Live sports subscription platform DAZN announced this week a nine-figure, multi-year deal with MMA promoter Bellator to stream all 22 Bellator fights per year on DAZN, including seven exclusively on DAZN.
The news came just one month after DAZN cut a $1 billion deal with British boxing promoter Eddie Hearn to stream 32 Matchroom Boxing fights per year, all of them exclusive to DAZN.
Taken together, the deals make it clear that DAZN, which is currently live in Austria, Canada, Germany, Japan, and Switzerland, has chosen combat sports as its avenue for entry into the American sports media market.
“We don’t think the Pay-Per-View ecosystem is working,” DAZN CEO James Rushton says.
‘Fight fans, mixed martial arts fans, come and try us’
Indeed, he’s stating the obvious: Big boxing bouts or MMA fights come at a high price to fans, who usually have to shell out upwards of $99 to watch a single event. On top of that, there are outages and stream failures.
DAZN’s proposition is simple: Pay for an annual subscription, and get all-you-can-eat from our buffet of sports, rather than having to decide whether to pay every time there’s a fight on. The service has been called a “Netflix of sports,” and it will launch in the U.S. on September 29 for Rampage Jackson and Wanderlei Silva, a highly-anticipated Bellator bout. “Fight fans, mixed martial arts fans,” Rushton says, “come and try us.” (DAZN is not yet sharing its U.S. subscription price.)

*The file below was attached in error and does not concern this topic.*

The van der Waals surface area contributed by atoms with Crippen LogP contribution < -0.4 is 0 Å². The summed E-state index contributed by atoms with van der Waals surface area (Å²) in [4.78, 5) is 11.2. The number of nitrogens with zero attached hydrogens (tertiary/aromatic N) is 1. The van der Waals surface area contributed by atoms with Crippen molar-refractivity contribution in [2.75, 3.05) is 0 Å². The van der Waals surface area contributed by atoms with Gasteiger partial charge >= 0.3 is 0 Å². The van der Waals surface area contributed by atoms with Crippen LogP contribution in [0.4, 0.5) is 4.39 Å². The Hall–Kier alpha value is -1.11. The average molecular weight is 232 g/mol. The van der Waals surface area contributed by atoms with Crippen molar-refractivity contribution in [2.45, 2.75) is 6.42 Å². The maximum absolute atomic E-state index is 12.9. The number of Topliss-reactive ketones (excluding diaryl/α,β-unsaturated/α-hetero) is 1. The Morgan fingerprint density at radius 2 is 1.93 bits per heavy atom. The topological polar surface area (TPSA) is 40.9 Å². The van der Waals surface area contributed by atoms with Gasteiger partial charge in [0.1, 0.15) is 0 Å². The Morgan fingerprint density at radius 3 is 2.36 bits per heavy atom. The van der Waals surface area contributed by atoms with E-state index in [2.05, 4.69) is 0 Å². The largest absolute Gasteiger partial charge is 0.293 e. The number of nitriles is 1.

Of course, much of the reason DAZN is starting with combat sports is because it can’t get the rights to bigger attractions like NFL, NBA, or MLB games in the U.S. (It does stream NFL games in Canada, making it a very attractive service there.) “It doesn’t matter if you’ve got an unlimited checkbook,” Rushton says. “You can’t just walk into a rights holder and say, ‘Hey, give me the rights,’ because they’re in long-term broadcast contracts with other parties.”
The parent company of DAZN is Perform Group, which is headquartered in London and owned by billionaire Len Blavatnik. Perform’s media division has extensive digital media holdings, including Goal.com and Sporting News, and it has been quietly using those news sites to promote DAZN aggressively for over a year.
“I guess for lack of a better word, we mortgaged the house on the two existing businesses to launch this OTT business,” Perform Media CEO Juan Delgado told Yahoo Finance last year.
A crowded market for live sports streaming
As for the name, some fans may scratch their heads. Is it pronounced “Day-zen?” “Dah-zen?” The answer is “Da Zone,” but Rushton says, “We recognize it’s a little bit difficult to pronounce… We quite like that, it’s a talking point, it’s a conversation point. We love the name, and I think it’s a name that will stick.”
Of course, DAZN is about to enter an extremely crowded market for live sports streaming. Tech giants like Facebook, Amazon, and Google have all paid up for the right to stream live sports. Rushton shrugs it off: “I don’t think any of these companies are trying to become what we are, which is a global, multi-sport, live broadcaster.”
Come September, fight fans will be the ones to decide whether a DAZN subscription is worth it.